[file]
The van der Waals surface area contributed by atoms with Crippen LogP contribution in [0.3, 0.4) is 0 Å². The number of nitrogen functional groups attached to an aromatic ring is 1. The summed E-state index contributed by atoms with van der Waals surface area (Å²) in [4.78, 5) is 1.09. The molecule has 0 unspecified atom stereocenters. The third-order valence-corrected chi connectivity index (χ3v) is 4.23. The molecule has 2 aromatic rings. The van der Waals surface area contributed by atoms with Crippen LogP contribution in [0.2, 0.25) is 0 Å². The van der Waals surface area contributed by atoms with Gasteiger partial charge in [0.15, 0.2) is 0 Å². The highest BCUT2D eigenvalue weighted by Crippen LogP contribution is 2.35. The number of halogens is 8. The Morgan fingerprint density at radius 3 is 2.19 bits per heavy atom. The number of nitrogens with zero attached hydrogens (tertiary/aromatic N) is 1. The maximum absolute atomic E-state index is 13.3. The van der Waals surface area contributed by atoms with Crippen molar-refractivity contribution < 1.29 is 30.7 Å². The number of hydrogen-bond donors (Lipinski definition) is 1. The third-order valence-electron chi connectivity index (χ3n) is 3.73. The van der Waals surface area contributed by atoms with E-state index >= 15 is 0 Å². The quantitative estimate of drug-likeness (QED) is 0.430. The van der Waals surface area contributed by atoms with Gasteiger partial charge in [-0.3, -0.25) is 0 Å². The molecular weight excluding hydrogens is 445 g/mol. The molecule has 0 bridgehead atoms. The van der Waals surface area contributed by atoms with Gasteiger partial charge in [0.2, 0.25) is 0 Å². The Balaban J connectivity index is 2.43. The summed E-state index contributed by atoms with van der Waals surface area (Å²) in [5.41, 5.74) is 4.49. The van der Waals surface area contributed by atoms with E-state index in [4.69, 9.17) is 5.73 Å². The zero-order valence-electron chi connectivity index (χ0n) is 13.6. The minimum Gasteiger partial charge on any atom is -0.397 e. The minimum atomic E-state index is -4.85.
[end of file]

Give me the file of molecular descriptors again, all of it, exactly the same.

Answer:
The van der Waals surface area contributed by atoms with Crippen LogP contribution in [0.3, 0.4) is 0 Å². The number of nitrogen functional groups attached to an aromatic ring is 1. The summed E-state index contributed by atoms with van der Waals surface area (Å²) in [4.78, 5) is 1.09. The molecule has 0 unspecified atom stereocenters. The third-order valence-corrected chi connectivity index (χ3v) is 4.23. The molecule has 2 aromatic rings. The van der Waals surface area contributed by atoms with Crippen LogP contribution in [0.2, 0.25) is 0 Å². The van der Waals surface area contributed by atoms with Gasteiger partial charge in [0.15, 0.2) is 0 Å². The highest BCUT2D eigenvalue weighted by Crippen LogP contribution is 2.35. The number of halogens is 8. The Morgan fingerprint density at radius 3 is 2.19 bits per heavy atom. The number of nitrogens with zero attached hydrogens (tertiary/aromatic N) is 1. The maximum absolute atomic E-state index is 13.3. The van der Waals surface area contributed by atoms with Crippen molar-refractivity contribution < 1.29 is 30.7 Å². The number of hydrogen-bond donors (Lipinski definition) is 1. The third-order valence-electron chi connectivity index (χ3n) is 3.73. The van der Waals surface area contributed by atoms with E-state index >= 15 is 0 Å². The quantitative estimate of drug-likeness (QED) is 0.430. The van der Waals surface area contributed by atoms with Gasteiger partial charge in [-0.3, -0.25) is 0 Å². The molecular weight excluding hydrogens is 445 g/mol. The molecule has 0 bridgehead atoms. The van der Waals surface area contributed by atoms with Gasteiger partial charge in [0.2, 0.25) is 0 Å². The Balaban J connectivity index is 2.43. The summed E-state index contributed by atoms with van der Waals surface area (Å²) in [5.41, 5.74) is 4.49. The van der Waals surface area contributed by atoms with E-state index in [4.69, 9.17) is 5.73 Å². The zero-order valence-electron chi connectivity index (χ0n) is 13.6. The minimum Gasteiger partial charge on any atom is -0.397 e. The minimum atomic E-state index is -4.85.